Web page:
Why You Should Move Around in Your 20s

I’ve talked about why it’s great to live alone in your 20’s and today I want to switch gears a bit.

move around in your 20s

When I first went off to college, I was excited for the dorm life. I picked out the perfect color scheme for desk supplies and decor and then imagined living in the dorms for a year or two before finding my perfect group of friends and moving into a cute apartment with Bath and Body Works candles and a wreath during Christmastime.

I ended up living in a different dorm for second semester of my freshman year, so I got to experience two different ends of campus, two different dining halls, and a whole new set of faces in the communal bathrooms.

move around in your 20s

The next year, I decided to move into a town home and loved it. The next year, I transferred. Now I’ve lived in an apartment on my own for four months in a brand new town, and will move into a house my family is renovating in the near future.

Sometimes I feel a little freaked about the fact that I’ve haven’t lived in one place longer than 9 months in the past 4 years. I feel a little bit like a wanderer without a home. When I say “home” do I mean the house I grew up in? The house my family lives in now? My apartment? My future home that’s not ready yet? The place I’m renting?

move around in your 20s

I’ll be honest that I felt kind of mopey about that a few weeks ago. After all, I’m a person who’s anxiety stems from feeling uncomfortable with my surroundings. It’s always been important to me to at least feel like I have a place to call home and that I like it there. I’ve had some great luck this year in finding my apartment and really enjoying my time there, even if it was a little lonely now and then.

I decided to snap out of my “woe-is-me” stage and look at the positives. Most people my age haven’t moved around as much as me, and while it has been a lot of boxes and a lot of different parking stickers, I have learned a lot.

I know that many of you may be in search of your first job and your first “big-girl” apartment or maybe you’re just thinking about going from a dorm to apartment or one apartment to the next. I know it seems like a headache, but I want to touch on why it’s great to move around in your 20s.

You get to make new friends

A lot of times in life, we say we “have to” do something and thus view it as an inconvenience. Example: “Ugh, I’m moving away from my apartment complex with all my sorority sisters in it. I’ll have to make new friends at this new place I’ll be living in.” Don’t let it be such a drag. Change your mind to say “I get to make new friends.” After all, how often is it that your current situation leads you to new company? Explore your new area or new building and introduce yourself to people you pass by in the mail room or the gym. You are getting to make new friends!

move around in your 20s

You learn that stuff is just stuff

Every time I move, I feel like I have less stuff. I end up packing up my place and realizing that I’ve never worn those shoes in three years or I absolutely never use that random piece of furniture or decor. Now I live simply and comfortably and I don’t have to worry about extra junk. Each year, my place feel more like a home without unnecessary stuff.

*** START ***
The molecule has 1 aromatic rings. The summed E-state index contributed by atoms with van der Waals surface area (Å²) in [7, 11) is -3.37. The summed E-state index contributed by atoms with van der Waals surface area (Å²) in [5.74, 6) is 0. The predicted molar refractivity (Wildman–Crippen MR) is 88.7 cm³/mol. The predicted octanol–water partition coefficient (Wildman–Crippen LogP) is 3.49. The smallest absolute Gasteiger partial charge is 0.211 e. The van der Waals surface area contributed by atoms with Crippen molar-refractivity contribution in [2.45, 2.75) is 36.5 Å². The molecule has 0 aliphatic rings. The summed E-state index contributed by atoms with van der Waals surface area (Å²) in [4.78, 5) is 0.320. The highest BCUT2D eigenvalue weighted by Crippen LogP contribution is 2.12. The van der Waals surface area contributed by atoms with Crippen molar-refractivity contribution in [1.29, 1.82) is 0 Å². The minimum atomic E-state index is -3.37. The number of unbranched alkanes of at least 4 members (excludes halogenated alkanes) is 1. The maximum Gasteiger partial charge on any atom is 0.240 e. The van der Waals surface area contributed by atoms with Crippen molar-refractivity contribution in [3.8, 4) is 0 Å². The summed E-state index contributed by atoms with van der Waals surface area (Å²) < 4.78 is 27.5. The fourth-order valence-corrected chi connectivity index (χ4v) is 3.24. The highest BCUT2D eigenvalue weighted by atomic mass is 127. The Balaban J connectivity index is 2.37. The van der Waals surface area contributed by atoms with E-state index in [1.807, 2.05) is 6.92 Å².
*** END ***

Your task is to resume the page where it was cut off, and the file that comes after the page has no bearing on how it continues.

You get really good at moving

Moving in a week? No problem. Call me. I’m great at organizing and packing boxes. I even label. It’s a breeze.

move around in your 20s

You’re forced to try new things

I used to rely on my favorite coffee shop when I lived in my last apartment. It was the place I scheduled meetings for the church group I led, where I met with a writing partner of mine, and where I had study dates with friends. I was honestly terrified to move and give up that coffee shop, but now I have about 3 or 4 new places I go to that I love. New and novel things can bring a lot of happiness to your life, so don’t be scared to grab a latte from a new place!

You’re like, really great when it comes to restaurant recommendations

Whenever someone asks me for a good place to eat, I have to ask them to specify what city they’re in and what part of the city. If you’re in Fayetteville, I can tell you about an underrated tex-mex place that has the cheapest tacos that come with the most food on the plate. If you’re in Houston, I can tell you the best coffee shop for studying, the best for meetings, and the one that’s the best for all-nighters. I feel like a walking food blog, but it’s kind of awesome!

You learn that home is not a place

Home is something you plug into your GPS when you’re done being social for the evening and want to get back to your couch to watch Netflix. Home is a place you have a key to on your puffy-poof key chain. Home is an address you give for your online shopping orders. But that’s it. You make a house a home. And it doesn’t have to be your forever home to be special. That hostel you stay in in Europe can be a home as long as you treat it as such. And that tiny dorm room you live in for a few months, though it may smell weird and always be cold, can be home, too.

I think I’m beginning to like that “home” moves around for me. I think about one day, sitting in a home I’ve owned for years, with a wreath on the front door and candles in every room, and telling my kids about the one time there was a homeless man in the dumpster outside of my first apartment, and the giant cockroach in my sink one morning in my second apartment, and the way I could see the first snowfall through the window of my second dorm, and so on.

Everything is just a part of your story now, so even if it seems like there’s chapter after chapter, know that it’s meant to be. You are right where you are supposed to be, and these will be beautiful memories someday.

Have you moved a lot in your 20s? Have any tips for making a space a home…even if for a short while?